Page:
Do you not know that those who run in a race all run, but only one receives the prize? Run in such a way that you may win. Everyone who competes in the games exercises self-control in all things. They do it to receive a perishable wreath, but we an imperishable.
Therefore I run in such a way, as not without aim; I box in such a way, as not beating the air; but I discipline my body and make it my slave, so that, after having preached to others, I myself would not be disqualified.
1 Corinthians 9:24-27
We are continuing our study on the Character of a Godly Man.
Having discussed much about discipleship and personal pursuit of growth, what is the goal? That we would be men of the Word, men who are spiritually mature. In a word: godly. When it is holiness that we are pursuing, we must be men who flee temptation.
While you may immediately think of Joseph fleeing from Potiphar’s wife, this is not about running from sin in a moment of sudden and unexpected temptation. Instead, our whole life should be oriented away from sin, and even its temptation. John MacArthur has noted that “when a man falls in ministry, he usually doesn’t fall very far”. Which is to say that a big public sin has long been foreshadowed by small secret sins and temptations that he has long entertained.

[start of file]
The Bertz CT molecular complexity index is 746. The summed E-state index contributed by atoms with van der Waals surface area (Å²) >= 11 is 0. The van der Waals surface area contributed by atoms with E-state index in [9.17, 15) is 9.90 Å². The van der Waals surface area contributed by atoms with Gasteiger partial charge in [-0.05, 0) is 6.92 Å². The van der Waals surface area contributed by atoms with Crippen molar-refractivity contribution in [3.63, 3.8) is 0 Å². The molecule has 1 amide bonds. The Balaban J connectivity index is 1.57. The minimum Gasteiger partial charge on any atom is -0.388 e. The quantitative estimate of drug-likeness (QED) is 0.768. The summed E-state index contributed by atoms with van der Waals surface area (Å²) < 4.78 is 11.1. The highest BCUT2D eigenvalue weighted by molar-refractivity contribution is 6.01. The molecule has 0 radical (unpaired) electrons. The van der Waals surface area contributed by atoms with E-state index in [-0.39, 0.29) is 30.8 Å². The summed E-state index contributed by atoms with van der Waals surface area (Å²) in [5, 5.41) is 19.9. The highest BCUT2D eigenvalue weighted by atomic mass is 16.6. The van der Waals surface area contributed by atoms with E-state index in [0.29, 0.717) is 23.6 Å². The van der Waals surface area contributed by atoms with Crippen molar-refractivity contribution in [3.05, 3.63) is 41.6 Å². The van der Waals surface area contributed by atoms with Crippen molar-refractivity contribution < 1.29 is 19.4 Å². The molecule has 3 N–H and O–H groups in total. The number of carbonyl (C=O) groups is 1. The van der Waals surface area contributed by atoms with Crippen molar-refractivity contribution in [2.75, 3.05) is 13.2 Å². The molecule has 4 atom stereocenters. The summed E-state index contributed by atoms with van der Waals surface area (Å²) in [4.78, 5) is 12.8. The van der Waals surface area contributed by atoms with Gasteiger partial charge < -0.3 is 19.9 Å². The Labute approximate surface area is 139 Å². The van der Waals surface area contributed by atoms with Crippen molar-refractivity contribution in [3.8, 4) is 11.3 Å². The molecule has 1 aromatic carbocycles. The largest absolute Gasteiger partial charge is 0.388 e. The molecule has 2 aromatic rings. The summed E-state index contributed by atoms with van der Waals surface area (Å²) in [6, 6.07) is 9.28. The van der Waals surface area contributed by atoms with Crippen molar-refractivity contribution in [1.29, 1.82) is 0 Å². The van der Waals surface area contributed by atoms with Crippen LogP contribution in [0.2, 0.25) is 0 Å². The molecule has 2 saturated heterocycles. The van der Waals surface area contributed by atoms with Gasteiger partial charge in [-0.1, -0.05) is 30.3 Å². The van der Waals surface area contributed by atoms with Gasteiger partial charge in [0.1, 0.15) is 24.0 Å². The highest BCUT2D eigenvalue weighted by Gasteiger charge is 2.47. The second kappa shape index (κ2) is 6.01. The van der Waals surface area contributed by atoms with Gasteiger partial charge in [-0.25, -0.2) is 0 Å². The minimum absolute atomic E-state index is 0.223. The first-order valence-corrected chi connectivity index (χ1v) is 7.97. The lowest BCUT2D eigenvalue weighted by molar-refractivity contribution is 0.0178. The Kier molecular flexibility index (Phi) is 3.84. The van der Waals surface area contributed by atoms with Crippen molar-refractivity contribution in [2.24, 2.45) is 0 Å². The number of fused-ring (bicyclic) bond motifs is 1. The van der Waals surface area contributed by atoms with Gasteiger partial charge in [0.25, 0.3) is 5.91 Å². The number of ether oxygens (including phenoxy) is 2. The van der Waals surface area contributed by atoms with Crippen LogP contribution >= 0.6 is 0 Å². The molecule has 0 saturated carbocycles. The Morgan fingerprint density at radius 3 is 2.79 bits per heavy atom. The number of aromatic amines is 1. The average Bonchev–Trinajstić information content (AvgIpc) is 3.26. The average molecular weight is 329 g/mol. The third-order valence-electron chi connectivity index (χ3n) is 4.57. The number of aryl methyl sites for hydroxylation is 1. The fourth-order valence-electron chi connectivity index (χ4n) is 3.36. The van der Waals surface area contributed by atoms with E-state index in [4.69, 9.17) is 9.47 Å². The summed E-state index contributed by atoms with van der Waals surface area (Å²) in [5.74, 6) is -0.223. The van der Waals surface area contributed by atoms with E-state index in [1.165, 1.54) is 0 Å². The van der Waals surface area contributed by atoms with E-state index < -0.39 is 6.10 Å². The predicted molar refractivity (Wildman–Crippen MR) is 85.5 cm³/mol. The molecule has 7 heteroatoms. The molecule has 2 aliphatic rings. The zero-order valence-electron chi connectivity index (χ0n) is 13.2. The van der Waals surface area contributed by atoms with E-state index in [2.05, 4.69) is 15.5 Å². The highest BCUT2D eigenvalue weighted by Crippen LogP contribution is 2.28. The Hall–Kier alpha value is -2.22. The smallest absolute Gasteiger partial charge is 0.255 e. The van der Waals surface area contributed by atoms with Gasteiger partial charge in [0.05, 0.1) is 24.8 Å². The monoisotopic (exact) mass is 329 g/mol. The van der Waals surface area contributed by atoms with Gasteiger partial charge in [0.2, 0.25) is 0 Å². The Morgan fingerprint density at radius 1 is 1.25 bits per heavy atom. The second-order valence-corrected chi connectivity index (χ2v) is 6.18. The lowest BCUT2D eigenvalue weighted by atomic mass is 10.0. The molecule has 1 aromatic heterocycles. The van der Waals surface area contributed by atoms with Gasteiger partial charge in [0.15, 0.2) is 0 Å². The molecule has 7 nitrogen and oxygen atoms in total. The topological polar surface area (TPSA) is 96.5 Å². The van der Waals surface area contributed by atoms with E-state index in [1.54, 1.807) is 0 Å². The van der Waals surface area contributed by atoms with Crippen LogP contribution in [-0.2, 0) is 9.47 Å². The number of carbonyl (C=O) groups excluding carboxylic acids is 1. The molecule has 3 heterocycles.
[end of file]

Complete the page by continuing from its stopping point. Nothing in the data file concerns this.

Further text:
Do not imagine that temptation is safe. Today, temptation has become entertainment. We no longer flee temptation, but play with it and enjoy it. We should be praying “Lord, lead me not into temptation – deliver me from evil.”
Always remember that in your heart – in embryo form – is every kind of evil (Mark 7:20-23), just waiting for the right provocation, the right situation to emerge. Don’t underestimate indwelling sin! Mankind, left to himself, quickly will be described as “every thought and intention of his heart is evil, continually”. So we need to be blocking every possible entrance of temptation in our lives.
In 1 Corinthians 9:24-27, Paul describes the Christian life with the athletic games metaphor – we’re in a race to stay faithful and glorify God. We should be running with the attitude of one that is determined to win. Olympic athletes display years of staggering self-control and discipline – and for what? A perishable prize. We won’t even remember their names in a generation. What about us, who run for an imperishable prize!
Remember, sin in your life is like a web. Everything is interconnected on some level. Not dealing with anxiety, for example, often leads to temptation in private sexual sin. We must have self control in all things. Let’s consider five general areas – portals and gateways – where temptation gains entrance into our lives.
Order you life to close off these areas of danger:
1 – Be aware of our tendency to fear and worry
- Fear is connected to idolatries of time and personal gain
- Fear is self-preservation (Matt 6:25-34)
- it can be life-consuming
- this results in pursing earthly security in your own strength
- spiritual priorities become muddied
- Fear is a lack of trust in God’s provision (Col 3:1-4)